BAYADA Home Health Care Agency Operator to Pay $17 Million to Settle False Claims Act Violation

BAYADA settles false claims act allegations

BAYADA, a home health care agency operator based in New Jersey, agreed to pay $17 million to resolve its alleged violation of the False Claims Act.

According to the U.S. Department of Justice, Bayada operates home health care agencies nationwide. Its agencies provide nursing, rehabilitative, therapeutic, hospice, and assistive care services to patients at home and in residential facilities.

Allegations against BAYADA

In 2017, a Relator named david Freedman filed a qui tam action against Bayada on behalf of the United States government. The relator amended the complaint on June 6, 2018, and on June 30, 2021.

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Freedman was a former director of strategic growth at BAYADA. He alleged in his complaint that BAYADA violated the False Claims Act by paying a kickback to a retirement home operator by purchasing its two home health care agencies in Arizona.

BAYADA allegedly made the purchase to induce referrals of Medicare beneficiaries to its home care agencies from retirement communities operated by the seller across the United States.

Additionally, the New Jersey home health care agency operator allegedly submitted false billings to Medicare for services provided to beneficiaries refered to it as a result of the kickback transaction. BAYADA submitted false claims to Medicare from January 1, 2014 to October 31, 2020, according to the Justice Department.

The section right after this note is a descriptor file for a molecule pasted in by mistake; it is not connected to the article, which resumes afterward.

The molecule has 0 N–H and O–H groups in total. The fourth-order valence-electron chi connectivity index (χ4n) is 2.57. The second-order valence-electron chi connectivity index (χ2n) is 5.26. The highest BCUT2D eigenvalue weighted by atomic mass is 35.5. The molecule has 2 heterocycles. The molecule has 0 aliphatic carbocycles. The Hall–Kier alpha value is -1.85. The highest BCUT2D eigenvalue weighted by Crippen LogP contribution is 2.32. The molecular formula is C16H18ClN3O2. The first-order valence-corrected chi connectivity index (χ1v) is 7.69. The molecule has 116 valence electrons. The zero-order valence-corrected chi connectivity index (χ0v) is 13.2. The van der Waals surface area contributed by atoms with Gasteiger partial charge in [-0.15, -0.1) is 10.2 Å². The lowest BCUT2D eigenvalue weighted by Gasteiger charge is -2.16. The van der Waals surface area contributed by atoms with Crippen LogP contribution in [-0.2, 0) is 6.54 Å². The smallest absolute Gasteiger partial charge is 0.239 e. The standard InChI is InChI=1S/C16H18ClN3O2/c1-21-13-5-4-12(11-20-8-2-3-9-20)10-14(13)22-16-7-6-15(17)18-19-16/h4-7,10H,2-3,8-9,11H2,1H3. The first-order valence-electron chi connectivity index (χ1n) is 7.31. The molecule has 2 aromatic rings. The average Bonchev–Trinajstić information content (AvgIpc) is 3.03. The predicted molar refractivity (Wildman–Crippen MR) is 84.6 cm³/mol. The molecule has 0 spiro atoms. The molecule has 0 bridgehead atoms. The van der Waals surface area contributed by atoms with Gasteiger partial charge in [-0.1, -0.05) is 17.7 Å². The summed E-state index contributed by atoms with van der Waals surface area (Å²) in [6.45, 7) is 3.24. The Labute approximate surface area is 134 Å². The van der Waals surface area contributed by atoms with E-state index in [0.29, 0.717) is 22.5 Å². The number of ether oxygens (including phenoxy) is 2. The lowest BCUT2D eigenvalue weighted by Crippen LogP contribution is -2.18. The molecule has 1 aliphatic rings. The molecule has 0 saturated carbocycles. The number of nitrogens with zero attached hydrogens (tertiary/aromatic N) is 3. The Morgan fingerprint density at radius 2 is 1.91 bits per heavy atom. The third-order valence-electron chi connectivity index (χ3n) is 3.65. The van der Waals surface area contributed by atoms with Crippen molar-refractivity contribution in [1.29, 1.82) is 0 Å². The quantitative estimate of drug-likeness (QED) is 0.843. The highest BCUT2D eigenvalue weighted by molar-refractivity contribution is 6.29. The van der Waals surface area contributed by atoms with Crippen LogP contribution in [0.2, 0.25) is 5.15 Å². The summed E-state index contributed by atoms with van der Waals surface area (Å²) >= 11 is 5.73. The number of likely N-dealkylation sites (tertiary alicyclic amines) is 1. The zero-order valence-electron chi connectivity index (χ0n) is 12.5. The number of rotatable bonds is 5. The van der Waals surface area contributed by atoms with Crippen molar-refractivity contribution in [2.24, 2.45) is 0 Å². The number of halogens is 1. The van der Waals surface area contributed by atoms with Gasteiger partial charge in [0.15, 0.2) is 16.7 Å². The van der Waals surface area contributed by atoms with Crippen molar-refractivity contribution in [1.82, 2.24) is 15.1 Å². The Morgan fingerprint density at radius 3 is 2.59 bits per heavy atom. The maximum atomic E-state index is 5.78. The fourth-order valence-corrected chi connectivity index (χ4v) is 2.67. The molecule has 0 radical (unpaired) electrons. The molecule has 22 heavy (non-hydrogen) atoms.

In a statement, DOJ Civil Division Acting Assistant Attorney General Brian Boynton said, “Parties who pay or receive kickbacks in order to induce referrals undermine the integrity of the health care system. This resolution reflects the department’s commitment to protect the right of federal health care program beneficiaries to receive medical care that is not influenced by the financial interests of their health care providers.”

On the other hand, Acting U.S. Attorney Rachael Honig for the District of New Jersey commented, “When healthcare providers make or induce referrals that are based on kickback arrangements rather than the best interests of patients, they risk patient harm, threaten the integrity of federal healthcare programs and violate federal law.”

The settlement with BAYADA resolves the allegations brought under the whistleblower provisions of the False Claims Act. Freedman will receive more than $3 million from the $17 million settlement.


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